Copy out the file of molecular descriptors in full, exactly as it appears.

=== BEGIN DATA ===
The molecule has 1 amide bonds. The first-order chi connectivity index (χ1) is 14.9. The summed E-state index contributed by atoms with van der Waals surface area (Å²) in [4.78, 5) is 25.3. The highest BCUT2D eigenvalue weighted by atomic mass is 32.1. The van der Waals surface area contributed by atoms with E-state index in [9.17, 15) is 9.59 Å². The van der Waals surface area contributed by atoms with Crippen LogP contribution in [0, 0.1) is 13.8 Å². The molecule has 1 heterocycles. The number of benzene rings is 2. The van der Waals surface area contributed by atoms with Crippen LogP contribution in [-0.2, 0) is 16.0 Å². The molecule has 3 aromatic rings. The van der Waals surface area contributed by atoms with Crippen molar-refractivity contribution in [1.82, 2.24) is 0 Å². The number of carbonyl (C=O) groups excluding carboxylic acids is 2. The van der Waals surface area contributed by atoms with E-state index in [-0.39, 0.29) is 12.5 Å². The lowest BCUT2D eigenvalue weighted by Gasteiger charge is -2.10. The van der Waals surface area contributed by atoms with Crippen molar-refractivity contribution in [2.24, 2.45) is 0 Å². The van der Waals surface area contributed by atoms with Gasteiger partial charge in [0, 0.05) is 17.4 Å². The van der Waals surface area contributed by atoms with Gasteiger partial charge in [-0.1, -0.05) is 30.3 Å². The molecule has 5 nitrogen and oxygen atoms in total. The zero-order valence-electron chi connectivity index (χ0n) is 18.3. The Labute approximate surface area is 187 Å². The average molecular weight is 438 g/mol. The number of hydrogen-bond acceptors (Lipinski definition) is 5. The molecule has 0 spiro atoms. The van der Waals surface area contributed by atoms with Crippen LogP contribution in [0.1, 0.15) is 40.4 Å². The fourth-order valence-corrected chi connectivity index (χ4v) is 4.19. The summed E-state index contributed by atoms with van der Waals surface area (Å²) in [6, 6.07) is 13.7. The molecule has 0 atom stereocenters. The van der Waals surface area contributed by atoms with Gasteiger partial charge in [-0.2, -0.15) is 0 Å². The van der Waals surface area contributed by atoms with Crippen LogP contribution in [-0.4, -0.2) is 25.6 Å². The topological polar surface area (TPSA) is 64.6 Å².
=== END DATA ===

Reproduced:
The molecule has 1 amide bonds. The first-order chi connectivity index (χ1) is 14.9. The summed E-state index contributed by atoms with van der Waals surface area (Å²) in [4.78, 5) is 25.3. The highest BCUT2D eigenvalue weighted by atomic mass is 32.1. The van der Waals surface area contributed by atoms with E-state index in [9.17, 15) is 9.59 Å². The van der Waals surface area contributed by atoms with Crippen LogP contribution in [0, 0.1) is 13.8 Å². The molecule has 1 heterocycles. The number of benzene rings is 2. The van der Waals surface area contributed by atoms with Crippen LogP contribution in [-0.2, 0) is 16.0 Å². The molecule has 3 aromatic rings. The van der Waals surface area contributed by atoms with Crippen molar-refractivity contribution in [1.82, 2.24) is 0 Å². The number of carbonyl (C=O) groups excluding carboxylic acids is 2. The van der Waals surface area contributed by atoms with E-state index in [-0.39, 0.29) is 12.5 Å². The lowest BCUT2D eigenvalue weighted by Gasteiger charge is -2.10. The van der Waals surface area contributed by atoms with Crippen molar-refractivity contribution in [2.24, 2.45) is 0 Å². The van der Waals surface area contributed by atoms with Gasteiger partial charge in [0, 0.05) is 17.4 Å². The van der Waals surface area contributed by atoms with Gasteiger partial charge in [-0.1, -0.05) is 30.3 Å². The molecule has 5 nitrogen and oxygen atoms in total. The zero-order valence-electron chi connectivity index (χ0n) is 18.3. The Labute approximate surface area is 187 Å². The average molecular weight is 438 g/mol. The number of hydrogen-bond acceptors (Lipinski definition) is 5. The molecule has 0 spiro atoms. The van der Waals surface area contributed by atoms with Crippen LogP contribution in [0.1, 0.15) is 40.4 Å². The fourth-order valence-corrected chi connectivity index (χ4v) is 4.19. The summed E-state index contributed by atoms with van der Waals surface area (Å²) in [6, 6.07) is 13.7. The molecule has 0 atom stereocenters. The van der Waals surface area contributed by atoms with Gasteiger partial charge in [-0.2, -0.15) is 0 Å². The van der Waals surface area contributed by atoms with Crippen LogP contribution in [-0.4, -0.2) is 25.6 Å². The topological polar surface area (TPSA) is 64.6 Å².